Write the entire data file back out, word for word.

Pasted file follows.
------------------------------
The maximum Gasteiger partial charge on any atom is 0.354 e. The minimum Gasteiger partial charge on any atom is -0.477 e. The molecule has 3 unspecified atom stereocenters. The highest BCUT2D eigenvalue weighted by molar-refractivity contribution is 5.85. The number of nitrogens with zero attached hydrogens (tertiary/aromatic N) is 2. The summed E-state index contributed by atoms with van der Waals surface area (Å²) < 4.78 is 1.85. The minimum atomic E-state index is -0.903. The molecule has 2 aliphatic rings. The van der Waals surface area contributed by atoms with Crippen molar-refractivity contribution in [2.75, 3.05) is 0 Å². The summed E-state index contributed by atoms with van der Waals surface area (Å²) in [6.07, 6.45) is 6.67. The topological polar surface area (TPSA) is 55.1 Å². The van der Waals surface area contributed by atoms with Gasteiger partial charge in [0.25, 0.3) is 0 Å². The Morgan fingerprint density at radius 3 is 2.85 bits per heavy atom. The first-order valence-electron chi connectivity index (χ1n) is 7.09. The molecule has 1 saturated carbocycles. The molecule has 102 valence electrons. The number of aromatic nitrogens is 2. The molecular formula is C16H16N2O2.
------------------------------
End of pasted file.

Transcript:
The maximum Gasteiger partial charge on any atom is 0.354 e. The minimum Gasteiger partial charge on any atom is -0.477 e. The molecule has 3 unspecified atom stereocenters. The highest BCUT2D eigenvalue weighted by molar-refractivity contribution is 5.85. The number of nitrogens with zero attached hydrogens (tertiary/aromatic N) is 2. The summed E-state index contributed by atoms with van der Waals surface area (Å²) < 4.78 is 1.85. The minimum atomic E-state index is -0.903. The molecule has 2 aliphatic rings. The van der Waals surface area contributed by atoms with Crippen molar-refractivity contribution in [2.75, 3.05) is 0 Å². The summed E-state index contributed by atoms with van der Waals surface area (Å²) in [6.07, 6.45) is 6.67. The topological polar surface area (TPSA) is 55.1 Å². The van der Waals surface area contributed by atoms with Gasteiger partial charge in [0.25, 0.3) is 0 Å². The Morgan fingerprint density at radius 3 is 2.85 bits per heavy atom. The first-order valence-electron chi connectivity index (χ1n) is 7.09. The molecule has 1 saturated carbocycles. The molecule has 102 valence electrons. The number of aromatic nitrogens is 2. The molecular formula is C16H16N2O2.